“Away out here they’ve got a name for rain and wind and fire. The rain is Tess, the fire's Joe, and they call the wind Maria. Maria blows the stars around and sets the clouds a-flyin’. — From the Lerner and Loewe Broadway musical “Paint Your Wagon.”
In last week’s Weather Watch column, Chris Arndt of SLOweather.com asked if Los Angeles has the Santa Anas, Santa Barbara has the sundowners and the gold miners in “Paint Your Wagon” have the marias, why hasn’t someone given a special name for the San Luis Obispo County downslope winds?
As far as I can tell there’s really no reason we can’t name our local version of these katabatic winds.
Since last Sunday, the name suggestions and recommendations that I have received have been nothing short of captivating.
Many readers came up with a version that incorporated SLO in the proposed names, such as SLOblow, SLOwinds, SLOdowns, down-SLO winds, or downSLOpes. Three readers so far have named SLO Downers as their favorite.
Adam wrote, “Cuesta winds is a great, easy, and brief name. Everyone understands it because we all travel down the Grade.” Sean thought Grade winds would be appropriate in honor of our beloved Cuesta Grade.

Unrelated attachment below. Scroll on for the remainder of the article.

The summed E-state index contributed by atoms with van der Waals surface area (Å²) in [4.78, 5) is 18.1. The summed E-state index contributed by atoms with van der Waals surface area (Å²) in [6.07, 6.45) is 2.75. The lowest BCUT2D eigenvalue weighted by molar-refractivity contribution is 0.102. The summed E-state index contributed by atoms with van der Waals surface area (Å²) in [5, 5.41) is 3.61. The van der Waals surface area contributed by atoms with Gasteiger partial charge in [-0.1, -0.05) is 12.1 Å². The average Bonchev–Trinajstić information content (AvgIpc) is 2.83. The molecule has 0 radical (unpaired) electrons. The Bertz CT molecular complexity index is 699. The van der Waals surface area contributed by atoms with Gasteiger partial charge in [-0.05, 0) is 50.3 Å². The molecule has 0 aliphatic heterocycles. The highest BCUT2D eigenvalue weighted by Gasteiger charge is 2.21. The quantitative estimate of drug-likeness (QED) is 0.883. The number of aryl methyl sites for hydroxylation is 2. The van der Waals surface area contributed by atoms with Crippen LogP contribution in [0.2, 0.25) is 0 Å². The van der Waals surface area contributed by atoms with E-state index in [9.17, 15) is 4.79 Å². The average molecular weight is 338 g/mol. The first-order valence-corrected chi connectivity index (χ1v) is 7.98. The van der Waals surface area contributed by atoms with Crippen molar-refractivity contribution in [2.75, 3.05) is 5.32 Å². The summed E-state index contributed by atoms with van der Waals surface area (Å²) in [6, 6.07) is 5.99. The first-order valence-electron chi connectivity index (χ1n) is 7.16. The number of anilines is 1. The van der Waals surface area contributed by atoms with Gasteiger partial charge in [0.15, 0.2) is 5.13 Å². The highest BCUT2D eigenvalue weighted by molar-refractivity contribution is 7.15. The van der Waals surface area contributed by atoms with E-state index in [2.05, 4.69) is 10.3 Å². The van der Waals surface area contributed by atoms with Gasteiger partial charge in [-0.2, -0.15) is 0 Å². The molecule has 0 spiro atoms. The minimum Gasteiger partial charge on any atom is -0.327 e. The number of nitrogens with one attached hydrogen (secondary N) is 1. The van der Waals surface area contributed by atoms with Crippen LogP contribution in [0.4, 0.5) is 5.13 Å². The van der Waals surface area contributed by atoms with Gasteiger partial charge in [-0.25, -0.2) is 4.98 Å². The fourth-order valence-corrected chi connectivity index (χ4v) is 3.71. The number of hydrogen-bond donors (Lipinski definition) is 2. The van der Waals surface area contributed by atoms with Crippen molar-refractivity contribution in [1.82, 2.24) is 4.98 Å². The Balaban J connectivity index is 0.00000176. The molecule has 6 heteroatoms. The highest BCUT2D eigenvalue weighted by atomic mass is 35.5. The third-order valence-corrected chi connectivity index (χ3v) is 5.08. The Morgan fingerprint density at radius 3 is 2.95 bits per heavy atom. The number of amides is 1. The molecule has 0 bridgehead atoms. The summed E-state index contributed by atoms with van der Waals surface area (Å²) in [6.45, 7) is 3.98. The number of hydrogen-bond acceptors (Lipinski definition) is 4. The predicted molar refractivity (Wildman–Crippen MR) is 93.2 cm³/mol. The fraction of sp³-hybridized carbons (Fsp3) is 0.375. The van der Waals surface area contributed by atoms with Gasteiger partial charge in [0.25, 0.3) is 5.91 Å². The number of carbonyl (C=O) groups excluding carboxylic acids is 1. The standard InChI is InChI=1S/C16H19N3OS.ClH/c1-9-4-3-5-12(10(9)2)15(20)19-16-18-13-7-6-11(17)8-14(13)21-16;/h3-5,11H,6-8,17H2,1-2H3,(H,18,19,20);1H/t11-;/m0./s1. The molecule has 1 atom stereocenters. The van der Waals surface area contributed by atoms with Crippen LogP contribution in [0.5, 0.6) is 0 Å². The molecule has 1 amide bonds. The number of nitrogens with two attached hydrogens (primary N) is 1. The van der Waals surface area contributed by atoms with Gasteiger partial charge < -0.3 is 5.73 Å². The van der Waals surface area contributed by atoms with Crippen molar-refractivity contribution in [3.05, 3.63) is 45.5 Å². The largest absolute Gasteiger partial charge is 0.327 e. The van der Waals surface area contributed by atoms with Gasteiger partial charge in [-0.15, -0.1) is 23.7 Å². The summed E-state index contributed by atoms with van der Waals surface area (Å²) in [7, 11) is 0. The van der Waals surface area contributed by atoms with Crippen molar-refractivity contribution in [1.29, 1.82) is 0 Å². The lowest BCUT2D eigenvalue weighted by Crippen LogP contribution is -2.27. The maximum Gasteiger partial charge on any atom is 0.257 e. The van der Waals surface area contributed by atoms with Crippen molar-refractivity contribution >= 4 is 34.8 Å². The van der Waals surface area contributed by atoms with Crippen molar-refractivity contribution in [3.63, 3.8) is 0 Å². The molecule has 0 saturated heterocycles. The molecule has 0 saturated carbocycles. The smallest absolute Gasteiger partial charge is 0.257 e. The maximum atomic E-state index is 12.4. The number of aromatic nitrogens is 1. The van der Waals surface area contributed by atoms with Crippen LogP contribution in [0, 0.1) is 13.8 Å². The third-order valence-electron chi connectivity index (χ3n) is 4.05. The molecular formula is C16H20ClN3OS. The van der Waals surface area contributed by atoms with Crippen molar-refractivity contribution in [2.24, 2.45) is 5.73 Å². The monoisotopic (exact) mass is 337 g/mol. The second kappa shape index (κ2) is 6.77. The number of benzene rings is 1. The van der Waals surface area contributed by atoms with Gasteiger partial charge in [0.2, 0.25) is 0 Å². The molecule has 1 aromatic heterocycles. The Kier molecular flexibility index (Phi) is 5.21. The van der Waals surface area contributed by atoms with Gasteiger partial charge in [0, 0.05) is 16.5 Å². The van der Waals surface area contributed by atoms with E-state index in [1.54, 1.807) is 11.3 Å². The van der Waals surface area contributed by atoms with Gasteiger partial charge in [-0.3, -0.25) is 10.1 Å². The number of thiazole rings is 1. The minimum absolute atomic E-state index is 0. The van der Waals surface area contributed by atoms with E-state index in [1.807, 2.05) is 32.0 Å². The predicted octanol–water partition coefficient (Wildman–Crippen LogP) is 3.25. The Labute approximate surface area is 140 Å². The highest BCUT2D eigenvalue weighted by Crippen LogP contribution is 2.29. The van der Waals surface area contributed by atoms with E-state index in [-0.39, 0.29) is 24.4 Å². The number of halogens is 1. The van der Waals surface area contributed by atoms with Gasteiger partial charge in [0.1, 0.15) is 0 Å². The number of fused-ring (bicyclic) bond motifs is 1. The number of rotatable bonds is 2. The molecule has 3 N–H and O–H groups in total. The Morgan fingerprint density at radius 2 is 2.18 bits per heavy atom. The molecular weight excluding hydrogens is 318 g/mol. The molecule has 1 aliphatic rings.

Other readers liked Santa Lucia winds. Chloe said, “Supposedly the Santa Ana winds were named after a mountain range in Southern California; shouldn’t we call our downslope winds after the mountain range that forms the great divide in San Luis Obispo County?” John in Santa Margarita thought the Los Padres winds was the pre-eminent choice.
Ty commented on the effects these downslope winds have on human behavior. “These winds are often associated with illnesses ranging from migraines to psychosis. A study by the Ludwig-Maximilians-Universität München found that suicide and accidents increased by 10 percent during föhn winds in Central Europe. When I spent some time in Bavaria in the ’70s, I heard that special consideration was given to people accused of murder and other crimes of passion committed during föhn winds, since ‘everybody knew’ that people get a little crazy at such times.”